Faced with wet or windy weather and heavy workloads, farmers want to know how much it will cost to delay weed control. The answer: plenty — even if you don’t have glyphosate-resistant weeds in your fields.
Nitrate management in tile water is a big reason why this water control structure has slowly gained a foothold in the Corn Belt, but its potential for providing timely water to corn and soybeans may spell the future for this underground tile water management tool....More
Implied fertilizer costs in December 2015 are lower than in all years since 2009, suggesting that fertilizer costs in 2016 could be lower than in recent years. Current projections put fertilizer costs in 2016 about $10 per acre lower than in 2015. If fertilizer prices continue to decrease, this cost decrease could become larger....More
Our most-read stories from November 2015 included corn hybrid performance data, cloud-based farm software, a look back in time, weed management strategies, cover crop benefits and more. Take a look here and read the best stories you may have missed.
In the 5 ag stories to read this week, read some research about managing glyphosate resistance with pre and post herbicide applications and about terminating cereal rye cover crops right before soybean planting. See how big data can add value to agriculture and learn how no-till can save on nitrogen costs. Finally, enjoy a farm-themed Christmas light display.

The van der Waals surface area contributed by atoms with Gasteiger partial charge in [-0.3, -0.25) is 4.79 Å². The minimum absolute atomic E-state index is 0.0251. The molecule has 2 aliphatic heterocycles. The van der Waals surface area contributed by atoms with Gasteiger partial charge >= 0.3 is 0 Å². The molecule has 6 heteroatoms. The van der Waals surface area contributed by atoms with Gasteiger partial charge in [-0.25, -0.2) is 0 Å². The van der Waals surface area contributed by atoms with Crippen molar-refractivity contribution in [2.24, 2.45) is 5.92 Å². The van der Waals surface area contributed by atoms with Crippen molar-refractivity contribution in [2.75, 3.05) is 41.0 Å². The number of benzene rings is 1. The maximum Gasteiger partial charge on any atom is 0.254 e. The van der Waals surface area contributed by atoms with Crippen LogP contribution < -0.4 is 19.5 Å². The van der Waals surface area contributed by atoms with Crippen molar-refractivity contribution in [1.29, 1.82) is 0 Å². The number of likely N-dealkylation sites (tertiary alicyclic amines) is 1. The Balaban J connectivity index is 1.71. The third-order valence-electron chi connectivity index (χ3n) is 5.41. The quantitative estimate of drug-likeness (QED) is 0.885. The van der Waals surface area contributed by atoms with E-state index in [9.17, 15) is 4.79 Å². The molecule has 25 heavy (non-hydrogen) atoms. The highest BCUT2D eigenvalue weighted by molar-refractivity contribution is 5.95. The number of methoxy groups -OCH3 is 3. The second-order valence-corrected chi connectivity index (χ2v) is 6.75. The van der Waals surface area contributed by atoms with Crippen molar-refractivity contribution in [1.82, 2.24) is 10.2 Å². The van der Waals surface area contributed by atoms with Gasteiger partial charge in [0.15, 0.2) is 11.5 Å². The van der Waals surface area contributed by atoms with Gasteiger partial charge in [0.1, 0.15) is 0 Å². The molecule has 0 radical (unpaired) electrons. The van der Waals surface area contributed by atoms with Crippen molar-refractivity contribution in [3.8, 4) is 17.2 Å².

Farmers across the Midwest faced weed control challenges this past summer, and many were caused by weather. Rain made it difficult to get into fields in a timely manner, causing many farmers to rely on post-emergence application to control larger weeds. Weed resistance was also an issue. Farmers did find weed control success when a preemerge was possible, and when weeds could be sprayed when they were still small....More
“We believe the questions that have been raised about any potential synergy between 2,4-D choline and glyphosate can be promptly resolved in the next few months, in time for the 2016 crop use season,” said Tim Hassinger, Dow AgroSciences President and CEO....More
In the 5 ag stories to read this week, learn about new pesticide rules and get info on the 2016 Commodity Classic. See some global benchmarks for corn production and hear from a farmer who went from plowing to no-tilling, and shares the benefits. Finally enjoy a little education on watersheds from the Environmentally Friendly Robot.
In the 5 ag stories to read this week, get some tips for using grain bags for storage and check out a new weed ID guide. Find out some price projections and get tips for weed management in 2016. Finally, enjoy the farmer wave.
Weeds in corn and soybean fields are practically a certainty. No matter how much time, how many resources farmers used on weed control in 2015, it's more than likely weed issues will happen again next year. Here are some considerations from experts at University of Illinois for weed management in 2016....More
Herbicide options and different sites of action may have some farmers forgoing fall herbicide application. However, Mark Loux, Ohio State University Extension, says that fall herbicide treatments may be beneficial in cases. Here are some considerations before you wash your hands of fall application....More